Tribeca pile work done

The pile driving on Piers 25 and 26 finished before the winter cutoff, the Lower Manhattan Construction Command Center told the Quality of Life Committee last week. The concrete slabs that will top the piers could be poured this winter, depending on the weather.

Pier 25, which will have a variety of recreation uses, should be done around the end of 2009, Connie Fishman, president of the Hudson River Park Trust, said in an update to the Waterfront Committee last month.

Bob Townley, who used the old Pier 25 for his organization Manhattan Youth, asked Fishman if the pier could open earlier.

“That’s a money answer,” Fishman replied, saying that expediting the construction schedule would cost more money. The Tribeca project has been delayed in the past because of funding troubles and work will likely stop sometime next year without additional money from Albany and City Hall. Fishman hopes to have some part of the piers open in September 2009 for the quadricentennial of Henry Hudson sailing up the Hudson River.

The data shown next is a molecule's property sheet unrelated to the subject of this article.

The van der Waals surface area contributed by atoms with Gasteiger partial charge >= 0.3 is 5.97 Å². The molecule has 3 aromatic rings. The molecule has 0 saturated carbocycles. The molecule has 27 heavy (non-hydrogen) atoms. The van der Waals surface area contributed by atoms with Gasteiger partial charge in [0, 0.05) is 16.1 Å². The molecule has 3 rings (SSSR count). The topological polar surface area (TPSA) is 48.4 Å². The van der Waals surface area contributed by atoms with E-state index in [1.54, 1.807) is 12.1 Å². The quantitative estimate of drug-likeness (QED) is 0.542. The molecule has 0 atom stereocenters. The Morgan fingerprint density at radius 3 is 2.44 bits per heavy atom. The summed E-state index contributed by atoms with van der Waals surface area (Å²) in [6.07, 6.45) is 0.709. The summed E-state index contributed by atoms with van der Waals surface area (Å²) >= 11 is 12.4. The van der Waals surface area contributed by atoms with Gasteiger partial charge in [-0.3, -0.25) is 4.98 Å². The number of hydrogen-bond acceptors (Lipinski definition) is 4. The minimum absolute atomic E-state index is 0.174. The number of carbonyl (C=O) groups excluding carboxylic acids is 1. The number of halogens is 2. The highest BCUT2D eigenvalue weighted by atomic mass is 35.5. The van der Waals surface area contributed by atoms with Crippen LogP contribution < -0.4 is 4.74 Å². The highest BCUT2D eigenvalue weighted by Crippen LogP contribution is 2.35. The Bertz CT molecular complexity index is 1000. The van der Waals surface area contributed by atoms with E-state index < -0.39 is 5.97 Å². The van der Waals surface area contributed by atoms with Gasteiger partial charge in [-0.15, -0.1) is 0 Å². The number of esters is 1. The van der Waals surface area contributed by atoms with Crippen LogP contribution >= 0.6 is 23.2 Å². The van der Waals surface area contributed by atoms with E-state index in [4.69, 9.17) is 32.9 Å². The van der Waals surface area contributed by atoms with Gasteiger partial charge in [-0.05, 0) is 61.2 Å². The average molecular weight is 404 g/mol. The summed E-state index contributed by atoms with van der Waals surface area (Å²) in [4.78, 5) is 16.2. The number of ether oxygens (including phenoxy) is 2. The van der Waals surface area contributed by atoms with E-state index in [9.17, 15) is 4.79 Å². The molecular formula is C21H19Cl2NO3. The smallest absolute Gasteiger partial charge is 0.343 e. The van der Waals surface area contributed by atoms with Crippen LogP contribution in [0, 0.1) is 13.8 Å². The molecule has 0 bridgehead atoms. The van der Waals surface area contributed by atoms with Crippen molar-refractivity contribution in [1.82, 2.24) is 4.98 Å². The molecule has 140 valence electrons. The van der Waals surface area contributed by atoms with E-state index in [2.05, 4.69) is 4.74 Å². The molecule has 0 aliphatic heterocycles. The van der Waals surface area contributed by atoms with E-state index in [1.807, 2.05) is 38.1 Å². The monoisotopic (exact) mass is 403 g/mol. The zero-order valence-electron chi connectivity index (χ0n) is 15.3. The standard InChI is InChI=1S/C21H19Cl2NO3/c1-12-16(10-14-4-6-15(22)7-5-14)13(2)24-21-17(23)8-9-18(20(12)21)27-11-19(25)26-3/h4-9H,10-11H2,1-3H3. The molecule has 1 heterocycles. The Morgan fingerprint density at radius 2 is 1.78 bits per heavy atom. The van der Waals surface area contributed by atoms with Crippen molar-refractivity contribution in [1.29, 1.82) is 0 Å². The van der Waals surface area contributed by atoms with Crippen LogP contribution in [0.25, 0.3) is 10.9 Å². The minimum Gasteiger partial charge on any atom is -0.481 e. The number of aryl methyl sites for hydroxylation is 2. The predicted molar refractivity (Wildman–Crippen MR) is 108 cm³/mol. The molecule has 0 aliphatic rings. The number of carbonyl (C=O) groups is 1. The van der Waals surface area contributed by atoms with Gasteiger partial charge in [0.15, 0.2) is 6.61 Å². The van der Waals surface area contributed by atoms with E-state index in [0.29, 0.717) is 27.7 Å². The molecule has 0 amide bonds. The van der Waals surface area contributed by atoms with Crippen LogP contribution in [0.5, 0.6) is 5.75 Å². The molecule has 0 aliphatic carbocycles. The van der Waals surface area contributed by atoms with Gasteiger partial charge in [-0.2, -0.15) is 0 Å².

Pier 25 will have six major components: a docking area for historic ships with a mooring field; a children’s playground; a mini-golf course; volleyball courts; open turf space; and passive recreation.

In an effort to speed the project and save money, Julie Nadel, chairperson of the Waterfront Committee, told Fishman there are some elements of the plan that the community could live without. However, Fishman responded that the infrastructure of the pier is the most expensive, and cutting amenities would not save that much money.

Townley is concerned about how the Trust will supervise Pier 25, especially late at night and during the winter, so that it is safe year-round.

“Maybe we’ll hire you,” Fishman joked, “since you know all the troublemakers.”